We all say we’re open-minded…
One of the more fascinating areas I’ve studied is “self-affirmation.” We all think of ourselves as good people. But in turn, when something challenges that identity, we put up psychological roadblocks to combat the threat.
That makes it really hard to change your beliefs. This is important to pretty much any arena you enter—personal finance, economics, politics, who should wash the dishes. We’ve all argued with someone who stuck to his guns in the face of mounting evidence against his or her position. And yet, I bet we’ve all been on the other side of that argument too.
Why the heck is it so hard to admit we’re wrong?
You’re less likely to change your mind if you have a low sense of self-worth.
About a year ago, political science professors Brendan Nyhan from the University of Michigan and Jason Reifler from Georgia State drew on psychological research to see if improving someone’s image of himself could make him more open to changing his mind.
To do this, they sampled a group of Republicans in 2008, a little while after the “surge” of American troops in Iraq and the subsequent reduction of insurgent attacks. (They sampled Democrats too, but the Republican results were more interesting.)
Before the sample, the researchers asked one group of Republicans to pick a moral value out of a list that was most important to them and write about a time that they embodied it. The other group was simply asked to write what they ate in the last two days.
They showed the Republicans a graph that clearly showed insurgent attacks had decreased as the number of troops in Iraq increased. Then, they asked if they supported troop withdrawal.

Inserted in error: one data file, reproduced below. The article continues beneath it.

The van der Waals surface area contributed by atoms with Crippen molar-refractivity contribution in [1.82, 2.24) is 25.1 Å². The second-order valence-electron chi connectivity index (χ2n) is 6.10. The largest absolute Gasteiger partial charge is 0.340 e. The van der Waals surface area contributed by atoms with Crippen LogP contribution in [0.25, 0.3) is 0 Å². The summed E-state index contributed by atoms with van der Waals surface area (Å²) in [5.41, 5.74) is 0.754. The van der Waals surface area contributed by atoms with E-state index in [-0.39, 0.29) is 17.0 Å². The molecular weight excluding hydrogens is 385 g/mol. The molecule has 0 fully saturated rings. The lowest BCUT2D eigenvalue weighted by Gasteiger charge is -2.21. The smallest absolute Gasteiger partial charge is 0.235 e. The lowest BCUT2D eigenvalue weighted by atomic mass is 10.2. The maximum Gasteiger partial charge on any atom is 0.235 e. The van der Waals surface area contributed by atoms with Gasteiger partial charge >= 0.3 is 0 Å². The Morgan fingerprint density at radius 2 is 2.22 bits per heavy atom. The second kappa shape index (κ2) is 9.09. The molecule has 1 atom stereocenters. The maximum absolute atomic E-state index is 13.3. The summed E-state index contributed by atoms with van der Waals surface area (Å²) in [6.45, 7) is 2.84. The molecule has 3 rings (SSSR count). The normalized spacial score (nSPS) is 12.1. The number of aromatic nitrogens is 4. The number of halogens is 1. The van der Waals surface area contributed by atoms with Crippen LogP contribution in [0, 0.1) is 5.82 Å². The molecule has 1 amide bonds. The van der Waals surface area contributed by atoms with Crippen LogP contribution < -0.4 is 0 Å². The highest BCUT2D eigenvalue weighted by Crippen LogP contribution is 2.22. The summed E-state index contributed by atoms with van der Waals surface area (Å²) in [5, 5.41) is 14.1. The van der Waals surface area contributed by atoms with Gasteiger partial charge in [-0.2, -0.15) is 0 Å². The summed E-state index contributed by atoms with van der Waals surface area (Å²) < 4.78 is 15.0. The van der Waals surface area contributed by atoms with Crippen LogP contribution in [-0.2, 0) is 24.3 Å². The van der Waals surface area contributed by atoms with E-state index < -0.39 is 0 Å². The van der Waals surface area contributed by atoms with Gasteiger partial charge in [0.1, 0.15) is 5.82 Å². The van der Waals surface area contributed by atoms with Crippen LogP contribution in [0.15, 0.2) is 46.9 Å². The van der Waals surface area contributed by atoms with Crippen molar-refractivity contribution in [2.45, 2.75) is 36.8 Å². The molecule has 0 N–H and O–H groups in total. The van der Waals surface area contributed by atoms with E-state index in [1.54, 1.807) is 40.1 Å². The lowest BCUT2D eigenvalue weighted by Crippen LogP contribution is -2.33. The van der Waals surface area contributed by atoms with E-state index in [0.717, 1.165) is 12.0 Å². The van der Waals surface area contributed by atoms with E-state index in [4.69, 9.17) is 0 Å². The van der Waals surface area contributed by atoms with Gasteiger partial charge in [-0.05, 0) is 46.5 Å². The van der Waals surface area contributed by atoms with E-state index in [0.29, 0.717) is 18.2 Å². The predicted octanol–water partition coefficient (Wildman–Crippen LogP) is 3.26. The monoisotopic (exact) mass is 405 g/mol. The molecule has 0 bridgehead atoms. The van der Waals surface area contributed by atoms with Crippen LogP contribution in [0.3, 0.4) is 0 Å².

The Republicans who did not do the self-affirmation exercise became more opposed to troop withdrawal, consistent with the GOP position at the time. But the Republicans who did write about a value they embodied became more open to withdrawing troops.
Feeling better about yourself makes you more comfortable with changing your mind. It seems to be a logical extension that the more crummy you feel about yourself, the less likely you are to cave. Maybe that’s yet another reason why it’s so hard to sell a lousy stock and “lock in your losses.”
After we choose a belief system, we don’t accept evidence that challenges that belief.
Most scientists believe in the threat of global warming. That’s just a fact. And yet, public opinion is sharply divided over whether or not carbon gas emissions have or could warm the Earth over time. In fact, public opinion is actually sharply divided over whether or not that scientific consensus actually exists.
A group of law professors surveyed individuals on several divisive issues, such as global warming and gun control, and showed them evidence that seemed to support or contradict their positions. They were each given a set of opinions by experts and asked to interpret what the scientific consensus was. For example, someone might see a series of statements by scientists stating that global warming was a real threat along with one or two scientists who called global warming bunk.
No matter the evidence shown, those who identified with individualistic, pro-commerce values were more likely to see a lack of consensus on “anti-commerce” risks like global warming, whereas those who identified with egalitarian values were more likely to see consensus.